Typical single-mantle glass globe for models such as 200A, 242B and 202 lanterns

Most liquid fuel single-mantle lanterns seem to have used the bulged glass globe. My only exception is the Coleman 243A from the late 1930’s. This was a cheaper lantern, with a painted fount, as compared to my nickel-plated 242B made in the same year. The globe with the line under the “Coleman” print is from my 1957 202 and I believe it is original for that lantern. This globe has a #550 designation by Coleman.



Like the two-mantle chimneys, single-mantle globes also could be purchased in amber or red. I happen to have one red globe.


Typical example of a #550 red globe. I can swap it out on my other similarly sized lanterns


Glass Chimney for Aida Lantern

I only have one European lantern (not for lack of trying), and it is a 1965 Aida Express 1500 lantern made in Germany. It’s a kerosene lantern and it is really bright . . . and hot. I have what I believe is the original chimney for this lantern, however, the glass is rippled in one spot, demonstrating just how hot it can get if there is a hole in the mantle, which is how I think this happened.


I believe this is the original chimney from my 1965 Aida lantern


Backpacking Lanterns

I have some backpacking lanterns which use a very small globe. Yep, I’ll call these “globes” even though most are straight because they were introduced in the late 1970’s and I think most everyone called them globes by then. I also have one propane/butane canister lantern, Model 3112, which is even smaller and uses a globe that is much different from other Coleman lanterns. I believe that the design is of European origins. In fact, the lantern states that it was made in the U.K.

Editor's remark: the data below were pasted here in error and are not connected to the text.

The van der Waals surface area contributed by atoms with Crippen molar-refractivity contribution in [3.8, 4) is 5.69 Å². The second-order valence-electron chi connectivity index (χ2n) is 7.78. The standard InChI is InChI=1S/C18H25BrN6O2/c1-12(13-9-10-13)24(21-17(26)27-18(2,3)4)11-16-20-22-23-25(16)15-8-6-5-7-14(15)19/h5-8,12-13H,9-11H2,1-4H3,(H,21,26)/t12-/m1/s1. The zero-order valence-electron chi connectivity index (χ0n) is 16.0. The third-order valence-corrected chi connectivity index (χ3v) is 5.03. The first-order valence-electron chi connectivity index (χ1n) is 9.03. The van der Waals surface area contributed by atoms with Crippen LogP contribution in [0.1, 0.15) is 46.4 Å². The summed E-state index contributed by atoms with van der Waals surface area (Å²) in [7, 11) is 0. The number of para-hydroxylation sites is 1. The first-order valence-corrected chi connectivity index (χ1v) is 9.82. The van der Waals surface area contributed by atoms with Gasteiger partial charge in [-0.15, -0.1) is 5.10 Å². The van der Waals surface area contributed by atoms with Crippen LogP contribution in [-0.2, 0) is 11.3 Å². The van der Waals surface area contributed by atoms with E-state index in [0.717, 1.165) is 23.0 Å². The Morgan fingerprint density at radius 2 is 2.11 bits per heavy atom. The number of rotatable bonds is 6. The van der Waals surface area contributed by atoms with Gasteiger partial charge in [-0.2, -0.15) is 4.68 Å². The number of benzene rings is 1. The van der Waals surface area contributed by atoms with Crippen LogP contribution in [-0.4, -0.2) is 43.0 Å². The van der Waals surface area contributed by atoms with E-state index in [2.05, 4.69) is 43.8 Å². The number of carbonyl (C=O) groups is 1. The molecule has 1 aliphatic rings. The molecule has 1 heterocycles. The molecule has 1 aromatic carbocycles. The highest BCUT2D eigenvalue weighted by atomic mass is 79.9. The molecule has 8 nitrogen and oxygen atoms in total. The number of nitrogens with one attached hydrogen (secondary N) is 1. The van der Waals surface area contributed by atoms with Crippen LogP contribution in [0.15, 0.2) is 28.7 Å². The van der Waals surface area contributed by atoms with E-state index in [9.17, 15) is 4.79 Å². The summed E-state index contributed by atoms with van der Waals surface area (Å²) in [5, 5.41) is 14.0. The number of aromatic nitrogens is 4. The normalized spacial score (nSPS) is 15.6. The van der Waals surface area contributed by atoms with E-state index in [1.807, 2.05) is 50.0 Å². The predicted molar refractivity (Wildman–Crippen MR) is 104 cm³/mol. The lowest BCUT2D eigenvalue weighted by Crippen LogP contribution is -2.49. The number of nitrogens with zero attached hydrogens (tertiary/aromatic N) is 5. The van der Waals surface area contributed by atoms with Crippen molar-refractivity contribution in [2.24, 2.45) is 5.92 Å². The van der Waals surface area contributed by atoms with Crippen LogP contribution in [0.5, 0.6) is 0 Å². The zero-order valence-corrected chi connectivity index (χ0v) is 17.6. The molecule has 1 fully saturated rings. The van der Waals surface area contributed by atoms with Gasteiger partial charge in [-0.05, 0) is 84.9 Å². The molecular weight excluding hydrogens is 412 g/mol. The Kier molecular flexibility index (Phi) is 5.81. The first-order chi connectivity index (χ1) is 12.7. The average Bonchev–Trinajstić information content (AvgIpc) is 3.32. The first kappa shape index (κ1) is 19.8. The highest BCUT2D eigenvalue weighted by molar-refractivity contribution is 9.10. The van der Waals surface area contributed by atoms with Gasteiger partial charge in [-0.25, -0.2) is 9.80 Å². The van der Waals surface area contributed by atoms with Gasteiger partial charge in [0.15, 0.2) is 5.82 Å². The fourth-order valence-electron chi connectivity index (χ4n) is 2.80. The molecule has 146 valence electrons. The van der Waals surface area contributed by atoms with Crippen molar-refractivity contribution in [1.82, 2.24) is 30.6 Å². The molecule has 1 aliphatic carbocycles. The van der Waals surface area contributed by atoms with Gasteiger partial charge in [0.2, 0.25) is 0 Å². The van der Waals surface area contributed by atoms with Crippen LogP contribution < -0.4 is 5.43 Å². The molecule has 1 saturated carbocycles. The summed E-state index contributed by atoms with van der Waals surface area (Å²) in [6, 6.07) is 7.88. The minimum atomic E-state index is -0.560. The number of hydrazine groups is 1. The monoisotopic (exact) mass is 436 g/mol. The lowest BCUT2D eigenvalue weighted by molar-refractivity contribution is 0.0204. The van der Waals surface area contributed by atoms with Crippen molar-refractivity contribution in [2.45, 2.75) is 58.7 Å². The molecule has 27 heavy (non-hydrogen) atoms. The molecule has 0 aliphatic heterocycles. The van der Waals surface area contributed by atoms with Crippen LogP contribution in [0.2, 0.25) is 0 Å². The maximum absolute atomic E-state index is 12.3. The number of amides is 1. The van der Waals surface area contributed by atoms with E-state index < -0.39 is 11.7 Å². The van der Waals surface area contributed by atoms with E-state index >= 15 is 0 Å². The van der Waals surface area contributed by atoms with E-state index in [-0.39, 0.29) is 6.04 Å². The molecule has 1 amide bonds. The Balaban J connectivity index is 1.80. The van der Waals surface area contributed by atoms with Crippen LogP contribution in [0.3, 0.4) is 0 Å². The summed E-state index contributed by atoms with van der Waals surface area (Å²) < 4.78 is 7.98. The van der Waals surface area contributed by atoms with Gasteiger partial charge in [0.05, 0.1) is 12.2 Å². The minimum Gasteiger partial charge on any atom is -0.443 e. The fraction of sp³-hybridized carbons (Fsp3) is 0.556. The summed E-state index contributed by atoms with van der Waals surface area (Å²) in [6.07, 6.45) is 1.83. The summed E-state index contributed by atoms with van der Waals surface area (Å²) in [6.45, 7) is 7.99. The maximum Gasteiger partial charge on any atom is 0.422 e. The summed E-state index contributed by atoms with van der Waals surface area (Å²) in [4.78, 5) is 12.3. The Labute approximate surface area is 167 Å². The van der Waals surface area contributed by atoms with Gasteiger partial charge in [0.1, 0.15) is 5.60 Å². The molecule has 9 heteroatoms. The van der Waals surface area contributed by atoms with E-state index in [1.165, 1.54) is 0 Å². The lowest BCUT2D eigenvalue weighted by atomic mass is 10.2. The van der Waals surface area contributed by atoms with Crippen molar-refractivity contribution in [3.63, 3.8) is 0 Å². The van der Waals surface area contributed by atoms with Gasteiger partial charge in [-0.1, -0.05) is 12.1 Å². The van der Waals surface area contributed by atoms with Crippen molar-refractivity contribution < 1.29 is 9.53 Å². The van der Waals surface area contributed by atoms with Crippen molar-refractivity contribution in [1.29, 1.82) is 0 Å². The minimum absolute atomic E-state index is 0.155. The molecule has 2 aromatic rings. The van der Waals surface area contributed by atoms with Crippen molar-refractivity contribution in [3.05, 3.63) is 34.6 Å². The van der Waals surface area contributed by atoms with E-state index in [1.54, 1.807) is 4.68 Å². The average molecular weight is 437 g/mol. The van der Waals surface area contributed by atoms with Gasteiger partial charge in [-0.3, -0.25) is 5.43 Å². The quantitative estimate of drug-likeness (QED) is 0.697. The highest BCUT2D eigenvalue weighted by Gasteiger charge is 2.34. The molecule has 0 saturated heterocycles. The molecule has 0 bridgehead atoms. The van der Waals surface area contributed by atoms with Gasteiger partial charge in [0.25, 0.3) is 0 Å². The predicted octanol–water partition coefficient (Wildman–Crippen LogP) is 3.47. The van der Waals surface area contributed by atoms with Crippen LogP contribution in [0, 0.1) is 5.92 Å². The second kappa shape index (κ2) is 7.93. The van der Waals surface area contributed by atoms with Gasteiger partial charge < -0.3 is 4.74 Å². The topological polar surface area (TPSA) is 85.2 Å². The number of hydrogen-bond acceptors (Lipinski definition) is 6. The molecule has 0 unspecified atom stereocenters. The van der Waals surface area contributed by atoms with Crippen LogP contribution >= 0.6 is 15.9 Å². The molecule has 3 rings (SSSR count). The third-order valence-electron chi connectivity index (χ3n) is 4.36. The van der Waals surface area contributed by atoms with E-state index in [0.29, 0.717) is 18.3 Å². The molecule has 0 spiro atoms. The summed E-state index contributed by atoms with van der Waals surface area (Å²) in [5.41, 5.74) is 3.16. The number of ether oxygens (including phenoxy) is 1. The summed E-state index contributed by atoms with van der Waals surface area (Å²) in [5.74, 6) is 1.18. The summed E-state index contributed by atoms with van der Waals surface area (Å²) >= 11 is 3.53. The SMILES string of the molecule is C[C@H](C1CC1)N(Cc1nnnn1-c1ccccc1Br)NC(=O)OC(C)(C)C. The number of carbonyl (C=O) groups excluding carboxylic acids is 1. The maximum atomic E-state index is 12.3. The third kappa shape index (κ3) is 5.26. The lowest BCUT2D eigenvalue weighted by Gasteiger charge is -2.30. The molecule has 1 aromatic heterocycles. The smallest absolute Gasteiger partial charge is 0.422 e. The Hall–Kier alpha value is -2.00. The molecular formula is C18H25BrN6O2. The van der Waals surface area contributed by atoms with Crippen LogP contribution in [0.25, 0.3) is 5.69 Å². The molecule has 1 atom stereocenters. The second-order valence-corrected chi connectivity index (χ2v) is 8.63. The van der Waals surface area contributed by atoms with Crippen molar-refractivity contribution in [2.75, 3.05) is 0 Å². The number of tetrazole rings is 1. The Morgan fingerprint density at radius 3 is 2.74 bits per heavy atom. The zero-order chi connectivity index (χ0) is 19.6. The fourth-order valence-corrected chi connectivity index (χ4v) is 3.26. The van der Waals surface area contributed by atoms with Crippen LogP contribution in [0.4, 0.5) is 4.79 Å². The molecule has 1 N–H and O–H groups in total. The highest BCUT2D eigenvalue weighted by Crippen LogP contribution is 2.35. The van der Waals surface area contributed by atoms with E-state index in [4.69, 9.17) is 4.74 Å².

The little liquid fuel lanterns have a pretty intense light so they came in clear and several patterns. I have two of the patterns which some people call a picket fence design, and the other is horizontal bars with diagonal lines. I’ve seen other patterns as well, but these are all I have. It seems like the early models, such as the 222, 222A and 222B came with the clear globes and then the 226, 229 and 3022 came with some sort of pattern. They also seem to be dated with month and year.


The 3112 backpacking lantern I have is a Peak 1 lantern and is marked as such. It doesn’t have any other markings that I can see.


This really small globe is from my 3112 canister lantern


Small Straight-sided Globes

I have one newer lantern which uses a smaller straight globe. It’s a propane lantern, though the replacement number on the glass says it’s a 214. The 214 is a kerosene lantern, so it must be a model which is/was used for a variety of lanterns.


Typical example of a smaller straight-side globe used on propane and kerosene lanterns

A Fun Project (Custom etched globe)

Just for fun, I created a stencil to etch a custom globe for a friend with a propane lantern which uses this 214-style globe. He has a family crest which we scanned and then printed on vinyl similar to what I did for the Coleman Model 2 stencil. At first we tried to use Armour Etch cream but it wouldn’t make a scratch in the globe I bought from American Mantle, so I bead-blasted it instead. That worked nicely. It was just a fine etch, basically frosting the glass.


Custom globe created for a friend


Tapered Globes

In the mid-1970’s Coleman introduced some two-mantle lanterns with tapered glass globes. There was a liquid fuel model called the 275 and a propane model designated the 5114. I believe the original 275 came with the picket fence globe and possibly the propane model came with the clear globe. It appears that the replacements were clear, so one of my 275 lanterns also has a clear globe.


Well, that summarizes my lantern globes. If you’ve never thought about lantern globes maybe this will be a good introduction. If you have questions about globes or chimneys and can’t find the information you need at the ICCC site, check out Classic Pressure Lamps or Coleman Collectors Forum and post your question there.

Thanks for visiting my blog.